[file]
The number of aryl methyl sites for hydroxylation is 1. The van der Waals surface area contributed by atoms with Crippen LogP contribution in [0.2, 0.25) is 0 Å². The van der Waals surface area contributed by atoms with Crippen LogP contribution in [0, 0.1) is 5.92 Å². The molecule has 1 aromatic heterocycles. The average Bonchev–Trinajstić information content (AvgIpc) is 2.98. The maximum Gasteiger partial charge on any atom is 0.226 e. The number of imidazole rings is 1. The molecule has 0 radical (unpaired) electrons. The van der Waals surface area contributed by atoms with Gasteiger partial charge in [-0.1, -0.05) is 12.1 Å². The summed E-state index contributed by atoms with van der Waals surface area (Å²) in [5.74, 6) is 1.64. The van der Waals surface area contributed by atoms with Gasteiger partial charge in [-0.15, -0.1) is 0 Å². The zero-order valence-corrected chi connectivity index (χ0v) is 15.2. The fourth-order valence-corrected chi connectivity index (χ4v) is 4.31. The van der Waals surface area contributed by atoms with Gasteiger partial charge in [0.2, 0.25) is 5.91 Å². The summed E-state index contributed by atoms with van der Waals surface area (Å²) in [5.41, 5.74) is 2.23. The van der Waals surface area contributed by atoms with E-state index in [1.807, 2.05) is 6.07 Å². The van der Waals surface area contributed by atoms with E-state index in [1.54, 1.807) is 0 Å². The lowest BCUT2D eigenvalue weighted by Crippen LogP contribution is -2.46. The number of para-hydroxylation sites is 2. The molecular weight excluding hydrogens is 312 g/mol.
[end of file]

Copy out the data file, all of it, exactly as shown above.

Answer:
The number of aryl methyl sites for hydroxylation is 1. The van der Waals surface area contributed by atoms with Crippen LogP contribution in [0.2, 0.25) is 0 Å². The van der Waals surface area contributed by atoms with Crippen LogP contribution in [0, 0.1) is 5.92 Å². The molecule has 1 aromatic heterocycles. The average Bonchev–Trinajstić information content (AvgIpc) is 2.98. The maximum Gasteiger partial charge on any atom is 0.226 e. The number of imidazole rings is 1. The molecule has 0 radical (unpaired) electrons. The van der Waals surface area contributed by atoms with Gasteiger partial charge in [-0.1, -0.05) is 12.1 Å². The summed E-state index contributed by atoms with van der Waals surface area (Å²) in [5.74, 6) is 1.64. The van der Waals surface area contributed by atoms with Gasteiger partial charge in [-0.15, -0.1) is 0 Å². The zero-order valence-corrected chi connectivity index (χ0v) is 15.2. The fourth-order valence-corrected chi connectivity index (χ4v) is 4.31. The van der Waals surface area contributed by atoms with Gasteiger partial charge in [0.2, 0.25) is 5.91 Å². The summed E-state index contributed by atoms with van der Waals surface area (Å²) in [5.41, 5.74) is 2.23. The van der Waals surface area contributed by atoms with E-state index in [1.807, 2.05) is 6.07 Å². The van der Waals surface area contributed by atoms with E-state index in [1.54, 1.807) is 0 Å². The lowest BCUT2D eigenvalue weighted by Crippen LogP contribution is -2.46. The number of para-hydroxylation sites is 2. The molecular weight excluding hydrogens is 312 g/mol.